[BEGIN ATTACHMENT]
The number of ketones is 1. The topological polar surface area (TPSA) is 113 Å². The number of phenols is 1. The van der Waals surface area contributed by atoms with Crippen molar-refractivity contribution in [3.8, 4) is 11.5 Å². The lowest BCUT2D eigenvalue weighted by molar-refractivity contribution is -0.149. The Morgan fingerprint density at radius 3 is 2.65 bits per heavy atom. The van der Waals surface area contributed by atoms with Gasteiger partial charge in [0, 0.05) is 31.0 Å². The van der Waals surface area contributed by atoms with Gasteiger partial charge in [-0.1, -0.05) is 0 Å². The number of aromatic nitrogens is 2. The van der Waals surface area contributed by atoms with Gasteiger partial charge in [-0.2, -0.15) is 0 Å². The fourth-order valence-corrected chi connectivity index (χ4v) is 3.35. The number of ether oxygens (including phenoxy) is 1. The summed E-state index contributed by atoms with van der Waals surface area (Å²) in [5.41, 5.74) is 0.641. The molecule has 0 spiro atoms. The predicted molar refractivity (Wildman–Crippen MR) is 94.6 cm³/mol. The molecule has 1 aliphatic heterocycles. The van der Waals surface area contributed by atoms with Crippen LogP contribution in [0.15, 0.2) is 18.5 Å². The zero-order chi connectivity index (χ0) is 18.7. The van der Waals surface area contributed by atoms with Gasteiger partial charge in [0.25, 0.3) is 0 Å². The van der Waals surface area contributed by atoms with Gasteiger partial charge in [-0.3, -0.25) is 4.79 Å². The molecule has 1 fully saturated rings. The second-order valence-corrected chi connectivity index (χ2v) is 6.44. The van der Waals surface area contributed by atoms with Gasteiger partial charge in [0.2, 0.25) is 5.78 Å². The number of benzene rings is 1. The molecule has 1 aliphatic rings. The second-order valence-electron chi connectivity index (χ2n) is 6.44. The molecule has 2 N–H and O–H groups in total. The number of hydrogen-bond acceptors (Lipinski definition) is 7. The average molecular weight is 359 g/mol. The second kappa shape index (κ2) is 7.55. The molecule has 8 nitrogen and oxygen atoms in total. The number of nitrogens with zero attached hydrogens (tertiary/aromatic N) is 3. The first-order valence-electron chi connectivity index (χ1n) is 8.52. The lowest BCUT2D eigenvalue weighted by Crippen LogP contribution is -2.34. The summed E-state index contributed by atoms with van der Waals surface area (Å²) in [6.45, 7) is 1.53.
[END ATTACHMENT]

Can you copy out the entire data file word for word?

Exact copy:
The number of ketones is 1. The topological polar surface area (TPSA) is 113 Å². The number of phenols is 1. The van der Waals surface area contributed by atoms with Crippen molar-refractivity contribution in [3.8, 4) is 11.5 Å². The lowest BCUT2D eigenvalue weighted by molar-refractivity contribution is -0.149. The Morgan fingerprint density at radius 3 is 2.65 bits per heavy atom. The van der Waals surface area contributed by atoms with Gasteiger partial charge in [0, 0.05) is 31.0 Å². The van der Waals surface area contributed by atoms with Gasteiger partial charge in [-0.1, -0.05) is 0 Å². The number of aromatic nitrogens is 2. The van der Waals surface area contributed by atoms with Gasteiger partial charge in [-0.2, -0.15) is 0 Å². The fourth-order valence-corrected chi connectivity index (χ4v) is 3.35. The number of ether oxygens (including phenoxy) is 1. The summed E-state index contributed by atoms with van der Waals surface area (Å²) in [5.41, 5.74) is 0.641. The molecule has 0 spiro atoms. The predicted molar refractivity (Wildman–Crippen MR) is 94.6 cm³/mol. The molecule has 1 aliphatic heterocycles. The van der Waals surface area contributed by atoms with Crippen LogP contribution in [0.15, 0.2) is 18.5 Å². The zero-order chi connectivity index (χ0) is 18.7. The van der Waals surface area contributed by atoms with Gasteiger partial charge in [0.25, 0.3) is 0 Å². The van der Waals surface area contributed by atoms with Gasteiger partial charge in [-0.3, -0.25) is 4.79 Å². The molecule has 1 fully saturated rings. The second-order valence-corrected chi connectivity index (χ2v) is 6.44. The van der Waals surface area contributed by atoms with Gasteiger partial charge in [0.2, 0.25) is 5.78 Å². The number of benzene rings is 1. The molecule has 1 aliphatic rings. The second-order valence-electron chi connectivity index (χ2n) is 6.44. The molecule has 2 N–H and O–H groups in total. The number of hydrogen-bond acceptors (Lipinski definition) is 7. The average molecular weight is 359 g/mol. The second kappa shape index (κ2) is 7.55. The molecule has 8 nitrogen and oxygen atoms in total. The number of nitrogens with zero attached hydrogens (tertiary/aromatic N) is 3. The first-order valence-electron chi connectivity index (χ1n) is 8.52. The lowest BCUT2D eigenvalue weighted by Crippen LogP contribution is -2.34. The summed E-state index contributed by atoms with van der Waals surface area (Å²) in [6.45, 7) is 1.53.